Photo of a Florida ranch conservation easement

Dean Saunders sits down to discuss negotiating Conservation Easements.

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Negotiating conservation easements can be tricky and will have a permanent impact on the owner of private land. Dean Saunders, ALC, CCIM, is a real estate broker and conservation easement expert. He sat down with us to explain how to negotiate conservation easements.

Saunders used an example scenario in conservation easement negotiation. These negotiations are an important part of coming to an agreement between a landowner and a land trust or government agency at the state and federal level.

He described working with a hypothetical landowner of a 5000-acre tract of ranch land, which the state has an interest in buying. The property might have some endangered species on it or some endangered, imperiled wildlife habitat, which is very likely. It may be next to other conservation properties or open space. If so, the property provides a buffer to the conserved land.

These types of ranchland, timberland, or agricultural land are perfect candidates for conservation easements.

But the landowner he has needs to run his operation. The farmer needs to be able to conduct his cattle operations or farming operations, whatever he's doing on the property, somewhat unfettered. So, Saunders said, negotiations determine how those needs are met.

Saunders described more considerations in conservation easement negotiations.

For instance, a rancher in his 50s or 60s who has three children is likely starting to think long term about what he should do with the ranch. One option is to split the property up among the heirs. But, what if each child would like to have a house on the ranch? These types of plans must be considered upfront in the negotiations.

Saunders described most of the easements as “status quo easements,” which allow the property to be maintained without much change. Without necessarily developing some native habitats, the owner may have native habitat on the ranch that could be converted to pastureland. The landowner may not want to convert it, or it may not be able to be restored. Some easements allow the conversion of some of those into pasture land. But typically, that's one of those issues that you need to discuss in negotiations related to the goals and objectives of the easement.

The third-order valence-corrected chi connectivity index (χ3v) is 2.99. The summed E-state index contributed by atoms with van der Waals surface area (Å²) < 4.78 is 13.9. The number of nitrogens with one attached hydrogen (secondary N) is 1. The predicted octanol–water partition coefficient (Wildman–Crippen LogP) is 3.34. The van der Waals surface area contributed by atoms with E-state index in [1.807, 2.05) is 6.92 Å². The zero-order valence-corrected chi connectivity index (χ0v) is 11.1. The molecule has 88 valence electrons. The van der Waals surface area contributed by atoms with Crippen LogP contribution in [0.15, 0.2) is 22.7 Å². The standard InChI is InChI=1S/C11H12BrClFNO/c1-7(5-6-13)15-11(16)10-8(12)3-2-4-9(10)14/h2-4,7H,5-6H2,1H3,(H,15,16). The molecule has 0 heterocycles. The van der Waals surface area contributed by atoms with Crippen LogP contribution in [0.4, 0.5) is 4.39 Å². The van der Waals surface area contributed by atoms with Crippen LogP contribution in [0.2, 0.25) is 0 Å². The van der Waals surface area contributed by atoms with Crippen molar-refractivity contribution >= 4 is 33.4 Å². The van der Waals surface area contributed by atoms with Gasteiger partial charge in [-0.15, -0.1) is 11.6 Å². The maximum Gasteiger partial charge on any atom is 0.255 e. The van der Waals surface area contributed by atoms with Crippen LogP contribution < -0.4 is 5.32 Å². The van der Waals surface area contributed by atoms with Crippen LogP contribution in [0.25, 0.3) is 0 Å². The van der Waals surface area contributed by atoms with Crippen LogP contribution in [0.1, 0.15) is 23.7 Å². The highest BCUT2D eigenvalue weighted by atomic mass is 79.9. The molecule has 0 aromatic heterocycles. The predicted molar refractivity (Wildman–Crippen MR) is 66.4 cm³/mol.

Saunders also noted that conservation easements are established in perpetuity. A conservation easement is a legal document binding on the landowner, the heirs, and future owners.

At the time of the conservation easement, a baseline documentation report provides a snapshot of the property. The document identifies what is on the property, including where roads are, where pastures are, where timberland or native land is, any structures, cow pen, etc.

A landowner needs to understand and agree with the final assessment because it is “the Bible” identifying all of the property’s aspects. It functions as a reference in the future if there are any questions about the easement, including whether or not the conservation easement has been infringed upon.

Saunders often answers other questions about existing conservation easements: Can I change it? Can I make use of it? Is there flexibility? Can I get out of it?

He notes that a landowner even remotely thinking about trying to get out a conservation easement in the future should probably not proceed.

However, Saunders said situations arise that a landowner did not anticipate when the baseline documentation was created. He notes that it is possible to amend a conservation easement. Two parties agreed to the terms of the easement and could agree to amend it as well, but new negotiations are part of the process.


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